U.S. poultry exports expected to drop

U.S. - Worries about bird flu have dampened trade prospects for U.S. poultry, which already is facing lower prices, the Agriculture Department said Friday.

The United States should export 5.3 billion pounds of poultry this year, the department said in its monthly crop report. That's a drop of 95 million pounds from last month's projections.

Companies, not farmers, are feeling pressured. Chicken and turkey farmers generally get steady prices from chicken companies.

Bird flu "is having a negative effect on international demand," John Tyson, chairman and CEO of Tyson Foods Inc., said last month in remarks to the Consumer Analyst Group of New York.

Arkansas-based Tyson has more than one-quarter of the nation's poultry market.

Prices for leg quarters, the chief product sold overseas, have plummeted from 40 to 50 cents a pound last fall to around 15 cents, Tyson said.

"Long-term, those issues will subside," Tyson said. "But it's still going to be tough short-term."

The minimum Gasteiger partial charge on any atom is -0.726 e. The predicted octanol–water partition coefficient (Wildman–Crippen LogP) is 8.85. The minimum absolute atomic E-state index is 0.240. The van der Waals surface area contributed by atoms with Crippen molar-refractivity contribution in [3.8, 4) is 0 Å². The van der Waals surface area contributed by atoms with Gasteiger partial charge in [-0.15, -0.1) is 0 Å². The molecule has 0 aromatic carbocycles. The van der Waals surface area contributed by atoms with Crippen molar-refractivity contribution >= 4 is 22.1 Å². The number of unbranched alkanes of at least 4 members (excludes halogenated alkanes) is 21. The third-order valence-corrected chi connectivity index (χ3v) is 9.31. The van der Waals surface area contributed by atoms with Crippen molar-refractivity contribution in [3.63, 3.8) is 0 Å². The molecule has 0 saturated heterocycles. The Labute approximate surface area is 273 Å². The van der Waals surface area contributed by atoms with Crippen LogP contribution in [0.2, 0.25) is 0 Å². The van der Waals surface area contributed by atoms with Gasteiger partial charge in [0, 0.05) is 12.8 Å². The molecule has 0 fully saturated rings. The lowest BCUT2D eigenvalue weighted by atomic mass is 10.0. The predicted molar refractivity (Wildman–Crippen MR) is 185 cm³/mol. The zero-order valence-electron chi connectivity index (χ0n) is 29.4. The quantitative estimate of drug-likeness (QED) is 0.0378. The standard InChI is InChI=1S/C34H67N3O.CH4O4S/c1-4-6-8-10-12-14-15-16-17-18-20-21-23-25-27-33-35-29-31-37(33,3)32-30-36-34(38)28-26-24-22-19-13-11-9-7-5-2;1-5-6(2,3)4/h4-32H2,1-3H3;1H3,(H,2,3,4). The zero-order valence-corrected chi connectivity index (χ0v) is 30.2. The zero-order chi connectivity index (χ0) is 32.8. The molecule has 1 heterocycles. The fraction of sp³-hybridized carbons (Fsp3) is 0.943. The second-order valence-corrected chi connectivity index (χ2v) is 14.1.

The Agriculture Department's top economist downplayed the drop in the export forecast. The decline was "fairly modest," chief economist Keith Collins said Friday.

"We're still expecting poultry exports year-over-year to go up," Collins said in a statement. "Our major poultry export markets are places like Russia and Mexico and China, and they continue to buy from us."

Indeed, last year's poultry exports were 5.14 billion pounds, lower than the 2006 forecast.

Despite fears of bird flu, demand by U.S. consumers should stay strong, the department said.

The average person is expected to eat 87.7 pounds of chicken this year, up from a forecast of 87.2 pounds last month. U.S. residents ate an average of 85.8 pounds of chicken last year, the department said.

The industry is keeping an eye on consumer confidence, said Richard Lobb, spokesman for the National Chicken Council.

Source: Modbee.com
calendar icon 11 March 2006
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